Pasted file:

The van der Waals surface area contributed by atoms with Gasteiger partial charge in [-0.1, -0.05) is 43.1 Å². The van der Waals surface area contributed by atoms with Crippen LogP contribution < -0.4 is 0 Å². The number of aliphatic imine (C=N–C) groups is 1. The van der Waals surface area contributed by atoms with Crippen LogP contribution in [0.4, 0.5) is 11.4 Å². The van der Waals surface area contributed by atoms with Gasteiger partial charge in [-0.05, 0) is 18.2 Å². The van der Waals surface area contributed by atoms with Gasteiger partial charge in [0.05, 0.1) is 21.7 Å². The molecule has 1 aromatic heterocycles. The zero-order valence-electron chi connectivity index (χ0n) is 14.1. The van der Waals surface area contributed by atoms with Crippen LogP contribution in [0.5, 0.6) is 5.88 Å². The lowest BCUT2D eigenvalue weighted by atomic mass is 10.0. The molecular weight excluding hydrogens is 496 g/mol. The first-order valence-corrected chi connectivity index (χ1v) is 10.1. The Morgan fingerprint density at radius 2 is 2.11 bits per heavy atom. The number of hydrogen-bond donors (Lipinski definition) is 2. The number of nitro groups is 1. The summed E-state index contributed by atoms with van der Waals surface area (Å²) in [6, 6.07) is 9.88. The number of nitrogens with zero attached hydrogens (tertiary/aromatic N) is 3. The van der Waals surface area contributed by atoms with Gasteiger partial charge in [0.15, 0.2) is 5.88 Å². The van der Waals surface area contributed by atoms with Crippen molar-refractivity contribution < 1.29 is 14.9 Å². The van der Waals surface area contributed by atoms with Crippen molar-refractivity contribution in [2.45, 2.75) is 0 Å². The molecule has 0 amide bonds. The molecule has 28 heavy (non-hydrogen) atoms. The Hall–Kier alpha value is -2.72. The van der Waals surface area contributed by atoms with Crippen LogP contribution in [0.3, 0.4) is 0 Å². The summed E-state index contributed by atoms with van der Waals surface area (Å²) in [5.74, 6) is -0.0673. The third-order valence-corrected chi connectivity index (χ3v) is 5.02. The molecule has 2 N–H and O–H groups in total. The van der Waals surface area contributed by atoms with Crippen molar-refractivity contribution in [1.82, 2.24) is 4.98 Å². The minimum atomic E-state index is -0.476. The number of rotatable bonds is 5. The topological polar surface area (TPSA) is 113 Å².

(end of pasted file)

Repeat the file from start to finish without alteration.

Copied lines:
The van der Waals surface area contributed by atoms with Gasteiger partial charge in [-0.1, -0.05) is 43.1 Å². The van der Waals surface area contributed by atoms with Crippen LogP contribution < -0.4 is 0 Å². The number of aliphatic imine (C=N–C) groups is 1. The van der Waals surface area contributed by atoms with Crippen LogP contribution in [0.4, 0.5) is 11.4 Å². The van der Waals surface area contributed by atoms with Gasteiger partial charge in [-0.05, 0) is 18.2 Å². The van der Waals surface area contributed by atoms with Gasteiger partial charge in [0.05, 0.1) is 21.7 Å². The molecule has 1 aromatic heterocycles. The zero-order valence-electron chi connectivity index (χ0n) is 14.1. The van der Waals surface area contributed by atoms with Crippen LogP contribution in [0.5, 0.6) is 5.88 Å². The lowest BCUT2D eigenvalue weighted by atomic mass is 10.0. The molecular weight excluding hydrogens is 496 g/mol. The first-order valence-corrected chi connectivity index (χ1v) is 10.1. The Morgan fingerprint density at radius 2 is 2.11 bits per heavy atom. The number of hydrogen-bond donors (Lipinski definition) is 2. The number of nitro groups is 1. The summed E-state index contributed by atoms with van der Waals surface area (Å²) in [6, 6.07) is 9.88. The number of nitrogens with zero attached hydrogens (tertiary/aromatic N) is 3. The van der Waals surface area contributed by atoms with Gasteiger partial charge in [0.15, 0.2) is 5.88 Å². The van der Waals surface area contributed by atoms with Crippen molar-refractivity contribution < 1.29 is 14.9 Å². The van der Waals surface area contributed by atoms with Crippen molar-refractivity contribution in [2.45, 2.75) is 0 Å². The molecule has 0 amide bonds. The molecule has 28 heavy (non-hydrogen) atoms. The Hall–Kier alpha value is -2.72. The van der Waals surface area contributed by atoms with Crippen LogP contribution in [0.3, 0.4) is 0 Å². The summed E-state index contributed by atoms with van der Waals surface area (Å²) in [5.74, 6) is -0.0673. The third-order valence-corrected chi connectivity index (χ3v) is 5.02. The molecule has 2 N–H and O–H groups in total. The van der Waals surface area contributed by atoms with Crippen molar-refractivity contribution in [1.82, 2.24) is 4.98 Å². The minimum atomic E-state index is -0.476. The number of rotatable bonds is 5. The topological polar surface area (TPSA) is 113 Å².